German Foreign Minister, Heiko Maas and Qatar's Foreign Minister, Mohammed bin Abdulrahman bin Jassim Al Thani attend a press conference in Doha, Qatar, August 31, 2021. REUTERS/Hamad I Mohammed
Qatar's foreign minister on Tuesday warned that isolating the Taliban could lead to further instability and urged countries to engage with the hardline Islamist movement to address security and socioeconomic concerns in Afghanistan.
The U.S.-allied Gulf Arab state has emerged as a key interlocutor to the Taliban, having hosted the group's political office since 2013.
"If we are starting to put conditions and stopping this engagement, we are going to leave a vacuum, and the question is, who is going to fill this vacuum?," Sheikh Mohammed said in Doha, alongside his German counterpart, Heiko Maas.
No country has recognised the Taliban as the government of Afghanistan after their capture of Kabul on Aug. 14. Many western states have urged the group to form an inclusive government and to respect human rights.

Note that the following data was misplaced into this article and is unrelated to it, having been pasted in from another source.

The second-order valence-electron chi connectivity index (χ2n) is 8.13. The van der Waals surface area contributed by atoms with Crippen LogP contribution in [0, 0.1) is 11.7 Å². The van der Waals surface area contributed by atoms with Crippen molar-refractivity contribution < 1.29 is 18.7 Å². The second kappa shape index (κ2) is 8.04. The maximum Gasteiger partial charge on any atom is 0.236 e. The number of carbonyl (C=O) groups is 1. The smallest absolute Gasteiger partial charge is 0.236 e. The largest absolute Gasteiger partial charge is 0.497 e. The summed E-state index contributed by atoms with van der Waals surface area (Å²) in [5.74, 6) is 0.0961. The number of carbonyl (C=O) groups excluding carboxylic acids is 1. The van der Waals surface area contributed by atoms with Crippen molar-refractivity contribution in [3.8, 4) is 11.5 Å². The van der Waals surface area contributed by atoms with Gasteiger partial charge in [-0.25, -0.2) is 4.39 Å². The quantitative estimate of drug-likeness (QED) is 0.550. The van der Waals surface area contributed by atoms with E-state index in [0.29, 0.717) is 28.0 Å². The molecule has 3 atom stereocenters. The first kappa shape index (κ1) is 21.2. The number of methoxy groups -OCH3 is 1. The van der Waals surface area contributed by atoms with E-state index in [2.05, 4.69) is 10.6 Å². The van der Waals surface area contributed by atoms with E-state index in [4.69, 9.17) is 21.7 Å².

"We believe that without engagement we cannot reach...real progress on the security front or on the socioeconomic front," Sheikh Mohammed said, adding that recognising the Taliban as the government was not a priority.
German Foreign Minister Maas told reporters Berlin was willing to help Afghanistan but that international assistance comes with certain prerequisites.
The Taliban, which have held talks with members of the previous Afghan government and others in civil society, have said they would soon announce a full cabinet.
Qatar's Sheikh Mohammed said the group had showed openness towards the idea of an inclusive government.
The Taliban were known for harsh rule from 1996 to 2001 when they enforced a hardline interpretation of Islamic law and repressed women, including banning them from study and work.
The Taliban have sought to alleviate concerns by committing to respecting individual rights and affirming that women will be able to study and work under their rule.
Sheikh Mohammed said isolating the Taliban during their last rule 20 years ago led to the current situation.
Since the Taliban took Kabul, there has been "tremendous engagement" on evacuations and counterterrorism, which delivered "positive results," he said. He added that talks on Qatar providing assistance to the running of Kabul's airport were ongoing and no decision had been made.
Germany's Maas said, "There is no way around talks with the Taliban," adding that the international community could not afford instability in Afghanistan.
Writing by Alexander Cornwell; editing by Jonathan Oatis and Cynthia Osterman
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